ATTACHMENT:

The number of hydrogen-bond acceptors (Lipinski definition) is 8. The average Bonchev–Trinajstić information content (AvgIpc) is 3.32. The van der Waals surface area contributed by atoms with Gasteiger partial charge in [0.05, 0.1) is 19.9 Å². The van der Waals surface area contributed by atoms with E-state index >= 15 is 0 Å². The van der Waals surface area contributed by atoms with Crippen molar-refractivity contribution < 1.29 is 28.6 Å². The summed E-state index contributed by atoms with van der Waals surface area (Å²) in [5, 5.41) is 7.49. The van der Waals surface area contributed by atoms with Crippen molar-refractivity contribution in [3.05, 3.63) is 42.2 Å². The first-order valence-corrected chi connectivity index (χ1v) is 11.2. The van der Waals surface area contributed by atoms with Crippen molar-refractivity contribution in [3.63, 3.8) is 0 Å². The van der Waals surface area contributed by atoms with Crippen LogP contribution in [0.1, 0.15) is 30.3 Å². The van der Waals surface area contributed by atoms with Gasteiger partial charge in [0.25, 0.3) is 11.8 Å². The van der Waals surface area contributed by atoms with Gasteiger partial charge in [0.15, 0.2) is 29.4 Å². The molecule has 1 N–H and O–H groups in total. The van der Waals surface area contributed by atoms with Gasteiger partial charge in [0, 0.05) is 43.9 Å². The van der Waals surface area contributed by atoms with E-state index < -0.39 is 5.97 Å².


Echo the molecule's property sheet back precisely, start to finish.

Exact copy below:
The number of hydrogen-bond acceptors (Lipinski definition) is 8. The average Bonchev–Trinajstić information content (AvgIpc) is 3.32. The van der Waals surface area contributed by atoms with Gasteiger partial charge in [0.05, 0.1) is 19.9 Å². The van der Waals surface area contributed by atoms with E-state index >= 15 is 0 Å². The van der Waals surface area contributed by atoms with Crippen molar-refractivity contribution < 1.29 is 28.6 Å². The summed E-state index contributed by atoms with van der Waals surface area (Å²) in [5, 5.41) is 7.49. The van der Waals surface area contributed by atoms with Crippen molar-refractivity contribution in [3.05, 3.63) is 42.2 Å². The first-order valence-corrected chi connectivity index (χ1v) is 11.2. The van der Waals surface area contributed by atoms with Crippen molar-refractivity contribution in [3.63, 3.8) is 0 Å². The van der Waals surface area contributed by atoms with Crippen LogP contribution in [0.1, 0.15) is 30.3 Å². The van der Waals surface area contributed by atoms with Gasteiger partial charge in [0.25, 0.3) is 11.8 Å². The van der Waals surface area contributed by atoms with Gasteiger partial charge in [0.15, 0.2) is 29.4 Å². The molecule has 1 N–H and O–H groups in total. The van der Waals surface area contributed by atoms with Gasteiger partial charge in [0, 0.05) is 43.9 Å². The van der Waals surface area contributed by atoms with E-state index < -0.39 is 5.97 Å².